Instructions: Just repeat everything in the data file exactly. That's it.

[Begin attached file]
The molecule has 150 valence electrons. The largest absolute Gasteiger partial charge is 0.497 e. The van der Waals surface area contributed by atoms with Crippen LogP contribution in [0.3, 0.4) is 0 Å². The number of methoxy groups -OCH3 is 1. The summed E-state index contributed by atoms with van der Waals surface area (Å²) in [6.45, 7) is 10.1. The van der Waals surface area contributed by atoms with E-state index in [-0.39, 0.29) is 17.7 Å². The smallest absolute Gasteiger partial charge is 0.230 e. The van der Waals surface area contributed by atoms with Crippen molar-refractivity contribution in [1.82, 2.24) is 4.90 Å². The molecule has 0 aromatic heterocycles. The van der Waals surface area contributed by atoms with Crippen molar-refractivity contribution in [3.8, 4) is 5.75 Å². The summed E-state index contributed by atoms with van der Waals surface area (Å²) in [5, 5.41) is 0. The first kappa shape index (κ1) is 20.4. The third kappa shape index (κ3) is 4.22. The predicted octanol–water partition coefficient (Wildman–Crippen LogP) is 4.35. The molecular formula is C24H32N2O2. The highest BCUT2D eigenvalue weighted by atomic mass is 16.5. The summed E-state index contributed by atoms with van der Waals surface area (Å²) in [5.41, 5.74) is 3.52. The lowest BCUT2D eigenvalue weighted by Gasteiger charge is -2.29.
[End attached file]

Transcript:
The molecule has 150 valence electrons. The largest absolute Gasteiger partial charge is 0.497 e. The van der Waals surface area contributed by atoms with Crippen LogP contribution in [0.3, 0.4) is 0 Å². The number of methoxy groups -OCH3 is 1. The summed E-state index contributed by atoms with van der Waals surface area (Å²) in [6.45, 7) is 10.1. The van der Waals surface area contributed by atoms with E-state index in [-0.39, 0.29) is 17.7 Å². The smallest absolute Gasteiger partial charge is 0.230 e. The van der Waals surface area contributed by atoms with Crippen molar-refractivity contribution in [1.82, 2.24) is 4.90 Å². The molecule has 0 aromatic heterocycles. The van der Waals surface area contributed by atoms with Crippen molar-refractivity contribution in [3.8, 4) is 5.75 Å². The summed E-state index contributed by atoms with van der Waals surface area (Å²) in [5, 5.41) is 0. The first kappa shape index (κ1) is 20.4. The third kappa shape index (κ3) is 4.22. The predicted octanol–water partition coefficient (Wildman–Crippen LogP) is 4.35. The molecular formula is C24H32N2O2. The highest BCUT2D eigenvalue weighted by atomic mass is 16.5. The summed E-state index contributed by atoms with van der Waals surface area (Å²) in [5.41, 5.74) is 3.52. The lowest BCUT2D eigenvalue weighted by Gasteiger charge is -2.29.